(Update: Add video, comments from owner of Bend chickens, press conference)
CDC says it poses no immediate public health concern
BEND, Oregon (KTVZ) — The U.S. Department of Agriculture’s Animal and Plant Health Inspectorate on Friday confirmed the presence of highly pathogenic avian influenza (HPAI) in a non-commercial (non-poultry) flock in Linn County — the first confirmed case in Oregon since 2015.
And since the outbreak has been spreading for some time, with millions of chickens and turkeys culled, many bird owners, including in the High Desert, have already taken precautions.
Southwest Bend chicken owner Annie Chrietzberg told NewsChannel 21 Friday that she was aware of the growing nationwide outbreak. She says she saw it on the news and that there are two active groups on Facebook for local chicken owners. She started taking precautions last week to save her birds.
Chrietzberg’s chickens are in her backyard, fenced in and protected from the sky and wild birds. She said she would isolate them completely if necessary. The birds’ food and water are located under the canopy, so that wild bird droppings cannot get in.
“We bought a carport canopy so that if the bird flu goes through, we can enclose the chickens during the day, and part of that enclosure is to keep all the wild birds away,” Chrietzberg said. “So I have four walls that I can enclose them with, and I have the canopy with windows that can go up so they can ventilate.”
Several geese in a non-commercial flock of about 100 waterfowl died suddenly on a farm in Linn County, and federal authorities confirmed Friday that they died of bird flu. Also Friday, authorities in Washington state received word that chickens and turkeys in a flock of about 50 birds on a non-commercial farm in Pacific County, Washington, also had the disease.
Dana R. Dobbs, a Washington State veterinarian, said, “In this particular outbreak, it has been introduced primarily by migrating wild waterfowl, and right now the birds are migrating back north.”
Chrietzberg has chickens because of the quality of their eggs.
“I’ve always wanted to have chickens, and when I bought this house a year ago, I was able to,” she said. “The eggs are great because my birds get fresh vegetables every morning – kale, cilantro and parsley, and fermented grains. They’re very spoiled. They’re not really farm animals, they’re more like pets.”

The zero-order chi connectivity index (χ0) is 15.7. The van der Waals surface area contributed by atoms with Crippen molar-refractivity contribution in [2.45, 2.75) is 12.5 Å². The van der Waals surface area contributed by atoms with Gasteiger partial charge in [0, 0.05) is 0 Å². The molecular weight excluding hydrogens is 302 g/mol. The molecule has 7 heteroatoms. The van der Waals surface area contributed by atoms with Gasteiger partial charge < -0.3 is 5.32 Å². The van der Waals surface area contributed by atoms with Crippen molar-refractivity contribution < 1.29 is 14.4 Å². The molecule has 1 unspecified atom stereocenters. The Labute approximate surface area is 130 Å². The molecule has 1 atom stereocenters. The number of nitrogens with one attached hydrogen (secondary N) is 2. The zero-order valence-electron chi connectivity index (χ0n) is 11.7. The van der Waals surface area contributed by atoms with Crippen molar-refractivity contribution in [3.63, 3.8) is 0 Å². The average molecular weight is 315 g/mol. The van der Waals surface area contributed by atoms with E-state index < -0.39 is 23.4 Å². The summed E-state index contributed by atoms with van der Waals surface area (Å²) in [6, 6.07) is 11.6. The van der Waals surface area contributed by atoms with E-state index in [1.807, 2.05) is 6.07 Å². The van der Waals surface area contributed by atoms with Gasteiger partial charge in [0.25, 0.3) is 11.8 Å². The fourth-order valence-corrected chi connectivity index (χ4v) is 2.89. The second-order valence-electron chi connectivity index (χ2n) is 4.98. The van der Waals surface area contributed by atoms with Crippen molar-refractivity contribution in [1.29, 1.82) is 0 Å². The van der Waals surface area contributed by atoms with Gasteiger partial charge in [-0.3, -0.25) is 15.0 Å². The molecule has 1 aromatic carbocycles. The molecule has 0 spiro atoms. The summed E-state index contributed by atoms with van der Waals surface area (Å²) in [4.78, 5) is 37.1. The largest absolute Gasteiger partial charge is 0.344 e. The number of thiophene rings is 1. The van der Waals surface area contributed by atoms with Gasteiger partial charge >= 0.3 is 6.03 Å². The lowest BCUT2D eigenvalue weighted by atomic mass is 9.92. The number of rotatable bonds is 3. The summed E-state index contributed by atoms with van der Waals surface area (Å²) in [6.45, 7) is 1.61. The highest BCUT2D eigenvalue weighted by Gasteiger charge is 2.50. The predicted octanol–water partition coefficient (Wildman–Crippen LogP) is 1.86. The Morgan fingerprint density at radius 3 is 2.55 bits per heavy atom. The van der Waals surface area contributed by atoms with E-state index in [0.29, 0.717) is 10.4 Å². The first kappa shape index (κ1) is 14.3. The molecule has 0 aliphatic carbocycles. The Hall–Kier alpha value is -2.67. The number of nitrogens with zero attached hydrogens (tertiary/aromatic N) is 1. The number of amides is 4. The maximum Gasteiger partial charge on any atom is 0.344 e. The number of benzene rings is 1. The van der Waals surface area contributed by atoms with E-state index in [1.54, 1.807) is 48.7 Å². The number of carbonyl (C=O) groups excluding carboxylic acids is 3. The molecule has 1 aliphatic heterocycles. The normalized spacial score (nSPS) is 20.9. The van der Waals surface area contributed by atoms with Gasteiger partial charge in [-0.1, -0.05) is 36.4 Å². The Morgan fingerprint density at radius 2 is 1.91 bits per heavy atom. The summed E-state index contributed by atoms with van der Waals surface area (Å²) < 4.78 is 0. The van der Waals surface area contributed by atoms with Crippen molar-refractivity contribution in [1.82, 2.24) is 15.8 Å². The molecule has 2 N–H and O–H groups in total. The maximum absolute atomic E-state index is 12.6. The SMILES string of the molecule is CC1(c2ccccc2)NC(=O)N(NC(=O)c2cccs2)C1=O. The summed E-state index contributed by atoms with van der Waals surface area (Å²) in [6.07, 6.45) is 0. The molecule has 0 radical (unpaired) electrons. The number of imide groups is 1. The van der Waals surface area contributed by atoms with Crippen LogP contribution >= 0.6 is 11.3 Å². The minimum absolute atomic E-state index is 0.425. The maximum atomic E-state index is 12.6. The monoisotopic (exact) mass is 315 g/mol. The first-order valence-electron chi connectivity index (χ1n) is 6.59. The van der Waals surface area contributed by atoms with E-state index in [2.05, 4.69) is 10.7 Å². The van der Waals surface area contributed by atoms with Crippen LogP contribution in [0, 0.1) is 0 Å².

She said she loves sitting outside on a nice day and watching Peri, Fernando and Margarite.
Some of the infected birds in Linn County have died. The Oregon Department of Agriculture says the rest will be humanely euthanized.
HPAI (H5N1) is a highly contagious virus that is easily transmitted between wild and domestic bird species. However, according to the US Centers for Disease Control and Prevention, the recent HPAI detection does not pose an immediate public health problem.
“We knew HPAI was coming our way after a bald eagle in British Columbia tested positive in early March,” said Dr. Ryan Scholz, state veterinarian with the Oregon Department of Agriculture. “Since that discovery, we have worked hard to communicate with our commercial poultry farmers, veterinarians and the public on how to protect their flocks.
“More than ever before, all bird owners must implement good biosecurity, avoid contact between their birds and wild birds, and report sick birds or unusual deaths so that ODA can guarantee testing.”
A rapid response is needed to prevent the spread of HPAI, ODA said Friday. The owner of the affected backyard flock reported the deaths and delivered at least one of the birds to Oregon State University’s Veterinary Diagnostic Laboratory for initial sample testing. Samples were also sent to APHIS’s National Veterinary Services Laboratory.
Meanwhile, ODA quickly quarantined the affected property. ODA will humanely euthanize any additional birds on the property to prevent the spread of the disease. Birds from this farm were not used as food and will not enter the food system. There are no detections in commercial poultry in the state.
ODA and federal partners are collaborating on additional surveillance and testing in the nearby area, following existing plans for avian influenza response.
dr. Ryan Scholz, Oregon’s state veterinarian, said of the Linn County case: “However long it goes, the producer noticed that one day a crow flew in with some of his chickens — and the next day he literally described them as fell like flies.”
“We want to contain and eradicate this disease as soon as possible, to protect our commercial poultry industry, as well as some of our backyard flocks that sell eggs and do things like that,” Scholz said.
The cases pose no risk to humans and birds from the farms were not used as food.
Northwest wildlife and agriculture officials said the virus appears to primarily affect waterfowl, but people feeding songbirds should take extra steps to regularly clean their feeders out of an abundance of caution.
There are no detections of bird flu in commercial poultry in either state, they said
If you find a sick or dying bird, ODA asks you not to touch it; report it. For domesticated birds, please report by calling ODA at 1-800-347-7028 or emailing firstname.lastname@example.org. For wild birds, call and report to the Oregon Department of Fish and Wildlife by calling 1-866-968-2600.
For more information on HPAI, visit the ODA’s Avian Influenza webpage. You will learn about bird flu, its signs, symptoms and ways to protect your birds.
APHIS also has materials on biosafety, including videos, checklists, and a toolkit available at Defend the Flock Resource Center.
Everyone involved in poultry production, from the small backyard to the large commercial producer, needs to review their biosecurity activities to ensure the health of their birds. In addition, the USDA updates the latest HPAI detections on its website.